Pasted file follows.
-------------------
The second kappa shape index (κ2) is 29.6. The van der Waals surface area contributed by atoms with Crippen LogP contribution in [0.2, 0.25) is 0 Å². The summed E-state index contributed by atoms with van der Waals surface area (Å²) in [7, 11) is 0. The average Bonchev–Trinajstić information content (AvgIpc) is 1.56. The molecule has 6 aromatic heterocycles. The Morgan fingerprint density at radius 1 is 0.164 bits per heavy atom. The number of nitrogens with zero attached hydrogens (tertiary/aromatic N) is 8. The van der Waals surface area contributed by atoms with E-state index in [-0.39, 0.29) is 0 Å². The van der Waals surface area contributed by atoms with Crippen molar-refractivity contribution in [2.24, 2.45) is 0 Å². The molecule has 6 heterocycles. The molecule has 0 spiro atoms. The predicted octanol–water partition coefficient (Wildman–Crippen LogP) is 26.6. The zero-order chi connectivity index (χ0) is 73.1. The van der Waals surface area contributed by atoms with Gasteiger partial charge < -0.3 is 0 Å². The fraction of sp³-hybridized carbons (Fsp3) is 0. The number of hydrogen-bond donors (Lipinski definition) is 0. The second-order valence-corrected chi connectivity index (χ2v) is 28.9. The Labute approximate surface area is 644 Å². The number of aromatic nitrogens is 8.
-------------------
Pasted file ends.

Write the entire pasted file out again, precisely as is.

The second kappa shape index (κ2) is 29.6. The van der Waals surface area contributed by atoms with Crippen LogP contribution in [0.2, 0.25) is 0 Å². The summed E-state index contributed by atoms with van der Waals surface area (Å²) in [7, 11) is 0. The average Bonchev–Trinajstić information content (AvgIpc) is 1.56. The molecule has 6 aromatic heterocycles. The Morgan fingerprint density at radius 1 is 0.164 bits per heavy atom. The number of nitrogens with zero attached hydrogens (tertiary/aromatic N) is 8. The van der Waals surface area contributed by atoms with E-state index in [-0.39, 0.29) is 0 Å². The van der Waals surface area contributed by atoms with Crippen molar-refractivity contribution in [2.24, 2.45) is 0 Å². The molecule has 6 heterocycles. The molecule has 0 spiro atoms. The predicted octanol–water partition coefficient (Wildman–Crippen LogP) is 26.6. The zero-order chi connectivity index (χ0) is 73.1. The van der Waals surface area contributed by atoms with Gasteiger partial charge < -0.3 is 0 Å². The fraction of sp³-hybridized carbons (Fsp3) is 0. The number of hydrogen-bond donors (Lipinski definition) is 0. The second-order valence-corrected chi connectivity index (χ2v) is 28.9. The Labute approximate surface area is 644 Å². The number of aromatic nitrogens is 8.